"One of the biggest practical challenges when we arrived here was getting around Managua. There were no street signs. I had a map, but it's hard to follow a map without street signs. This has gotten a lot better, though. Now you can use Garmen and even Google Maps, but you need to count the number of blocks to see how far it is to your destination.

"Directions are always unusual. If somebody invites you over to their house, they are going to tell you something like: ‘From such-and-such landmark you are going to go two blocks toward the lake and two blocks east and then it's the blue house with the green gate.'

"Each city is different. In Managua, toward the lake means north, but in Granada, toward the lake means east. It's important to know the lingo in the city you are navigating.

"Something else you need to understand is that, if you are in a hurry in Nicaragua, you are the only one who is. Say you are in the grocery store, picking up a couple of things on the way to a meeting. You're running late, and there is one person in front of you. That person might say to the cashier, ‘Hold on a minute. I forgot a few things...' and then go back into the store to do more shopping. You just have to wait. You have no choice except to adjust to the reality that you are the only person stressed out about time.

"So those are some of the challenges of living here. What are some of the benefits?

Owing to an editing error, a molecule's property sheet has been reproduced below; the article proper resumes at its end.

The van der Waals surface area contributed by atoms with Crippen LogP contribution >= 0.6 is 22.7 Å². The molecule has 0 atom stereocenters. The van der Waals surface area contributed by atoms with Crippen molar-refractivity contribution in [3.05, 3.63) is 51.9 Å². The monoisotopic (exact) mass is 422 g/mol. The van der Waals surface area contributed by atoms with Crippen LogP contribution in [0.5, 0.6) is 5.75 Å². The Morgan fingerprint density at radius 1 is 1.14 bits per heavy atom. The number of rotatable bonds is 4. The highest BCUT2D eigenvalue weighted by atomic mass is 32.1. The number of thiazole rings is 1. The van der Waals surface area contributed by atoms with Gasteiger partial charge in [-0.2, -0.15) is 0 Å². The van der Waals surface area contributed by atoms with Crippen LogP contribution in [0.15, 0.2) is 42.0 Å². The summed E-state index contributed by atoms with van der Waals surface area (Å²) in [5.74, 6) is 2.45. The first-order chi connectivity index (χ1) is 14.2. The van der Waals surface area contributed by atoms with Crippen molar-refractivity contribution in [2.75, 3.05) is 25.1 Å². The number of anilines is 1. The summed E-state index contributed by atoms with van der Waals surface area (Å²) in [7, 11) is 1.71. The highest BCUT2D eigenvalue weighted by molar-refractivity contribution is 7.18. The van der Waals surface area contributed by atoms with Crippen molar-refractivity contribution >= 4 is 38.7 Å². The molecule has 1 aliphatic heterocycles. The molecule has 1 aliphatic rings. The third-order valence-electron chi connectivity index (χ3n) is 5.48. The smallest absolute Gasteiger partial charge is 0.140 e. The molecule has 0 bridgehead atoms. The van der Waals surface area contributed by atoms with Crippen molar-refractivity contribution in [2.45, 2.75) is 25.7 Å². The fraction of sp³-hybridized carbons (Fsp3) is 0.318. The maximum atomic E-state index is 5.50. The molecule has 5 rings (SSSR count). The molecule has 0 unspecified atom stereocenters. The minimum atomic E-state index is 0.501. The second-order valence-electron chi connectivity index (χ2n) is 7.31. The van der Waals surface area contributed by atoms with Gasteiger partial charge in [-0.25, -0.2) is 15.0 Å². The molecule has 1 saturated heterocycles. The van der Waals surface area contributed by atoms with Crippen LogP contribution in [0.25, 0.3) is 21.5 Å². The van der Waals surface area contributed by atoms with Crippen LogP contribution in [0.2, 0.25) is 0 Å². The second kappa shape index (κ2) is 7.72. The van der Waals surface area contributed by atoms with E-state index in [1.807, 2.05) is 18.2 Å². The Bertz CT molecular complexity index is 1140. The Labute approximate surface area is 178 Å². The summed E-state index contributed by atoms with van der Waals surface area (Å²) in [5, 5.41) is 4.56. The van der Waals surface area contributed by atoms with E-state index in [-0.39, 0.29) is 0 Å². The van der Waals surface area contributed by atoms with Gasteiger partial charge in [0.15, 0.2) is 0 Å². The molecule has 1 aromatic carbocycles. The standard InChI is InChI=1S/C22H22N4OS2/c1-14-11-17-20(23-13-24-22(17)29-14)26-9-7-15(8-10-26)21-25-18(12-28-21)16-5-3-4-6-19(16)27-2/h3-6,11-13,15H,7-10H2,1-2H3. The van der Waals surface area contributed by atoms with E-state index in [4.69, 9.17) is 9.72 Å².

"One that may surprise you is the medical care. I have been super happy with the care available here in Managua. We have a brand-new hospital, and, for less urgent care, we've found great doctors. I have the home number of my pediatrician. When one of my kids is sick, I can call their doctor at home and give him the symptoms. When we go in for an appointment, whether for myself or my kids, the doctor sits with us for as long as it takes. There is no hurry, and he really listens to what we're saying.

"And it's super inexpensive. We pay US$45 to see the doctor. The lab work is done immediately. I've gone in, feeling bad, and my doctor has told me to run down to the lab, get the blood work, then bring the results back up to him. He's able to diagnose me and prescribe treatment right away. It's not this long process that you undergo in the States, and it's all so much less expensive.

"My oldest daughter Amanda needed surgery on both feet when she was 11. After investigating the options, we chose to have the surgery performed here in Nicaragua as opposed to in the United States, The doctor we found here teaches at a U.S. medical school, and we felt very comfortable with him. The experience was unbelievably positive and successful. The cost was US$1,500 per foot, including the overnight stay in the hospital and all other costs.

"Dentistry, too, is super inexpensive. It's US$30 to have your teeth cleaned. My daughter Amanda wore braces for 18 months; she just had them removed. The total cost was less than US$1,500, including the retainer she now has. And we're really happy with the result.

"Cosmetics procedures are readily available. You can have Botox and fillers right at the salon where you're having your hair done. Again, it's super inexpensive compared with elsewhere.